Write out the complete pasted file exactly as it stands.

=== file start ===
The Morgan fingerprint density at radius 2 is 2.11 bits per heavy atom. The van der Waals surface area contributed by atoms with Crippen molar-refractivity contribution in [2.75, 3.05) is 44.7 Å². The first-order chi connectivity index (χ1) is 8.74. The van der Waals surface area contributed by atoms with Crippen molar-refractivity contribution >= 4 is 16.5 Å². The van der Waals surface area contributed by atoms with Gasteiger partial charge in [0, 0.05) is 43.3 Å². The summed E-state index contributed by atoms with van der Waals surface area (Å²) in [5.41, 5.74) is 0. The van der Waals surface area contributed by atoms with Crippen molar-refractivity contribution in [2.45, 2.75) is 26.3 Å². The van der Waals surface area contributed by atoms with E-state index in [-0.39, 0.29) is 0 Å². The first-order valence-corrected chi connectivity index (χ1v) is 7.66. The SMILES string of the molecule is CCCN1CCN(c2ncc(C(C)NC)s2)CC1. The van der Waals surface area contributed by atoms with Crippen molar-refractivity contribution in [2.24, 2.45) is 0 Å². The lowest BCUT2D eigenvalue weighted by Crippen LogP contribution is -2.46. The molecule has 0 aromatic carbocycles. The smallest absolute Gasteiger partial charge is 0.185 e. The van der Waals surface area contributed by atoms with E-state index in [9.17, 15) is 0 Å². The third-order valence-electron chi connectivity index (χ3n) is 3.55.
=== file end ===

The Morgan fingerprint density at radius 2 is 2.11 bits per heavy atom. The van der Waals surface area contributed by atoms with Crippen molar-refractivity contribution in [2.75, 3.05) is 44.7 Å². The first-order chi connectivity index (χ1) is 8.74. The van der Waals surface area contributed by atoms with Crippen molar-refractivity contribution >= 4 is 16.5 Å². The van der Waals surface area contributed by atoms with Gasteiger partial charge in [0, 0.05) is 43.3 Å². The summed E-state index contributed by atoms with van der Waals surface area (Å²) in [5.41, 5.74) is 0. The van der Waals surface area contributed by atoms with Crippen molar-refractivity contribution in [2.45, 2.75) is 26.3 Å². The van der Waals surface area contributed by atoms with E-state index in [-0.39, 0.29) is 0 Å². The first-order valence-corrected chi connectivity index (χ1v) is 7.66. The SMILES string of the molecule is CCCN1CCN(c2ncc(C(C)NC)s2)CC1. The van der Waals surface area contributed by atoms with Crippen molar-refractivity contribution in [2.24, 2.45) is 0 Å². The lowest BCUT2D eigenvalue weighted by Crippen LogP contribution is -2.46. The molecule has 0 aromatic carbocycles. The smallest absolute Gasteiger partial charge is 0.185 e. The van der Waals surface area contributed by atoms with E-state index in [9.17, 15) is 0 Å². The third-order valence-electron chi connectivity index (χ3n) is 3.55.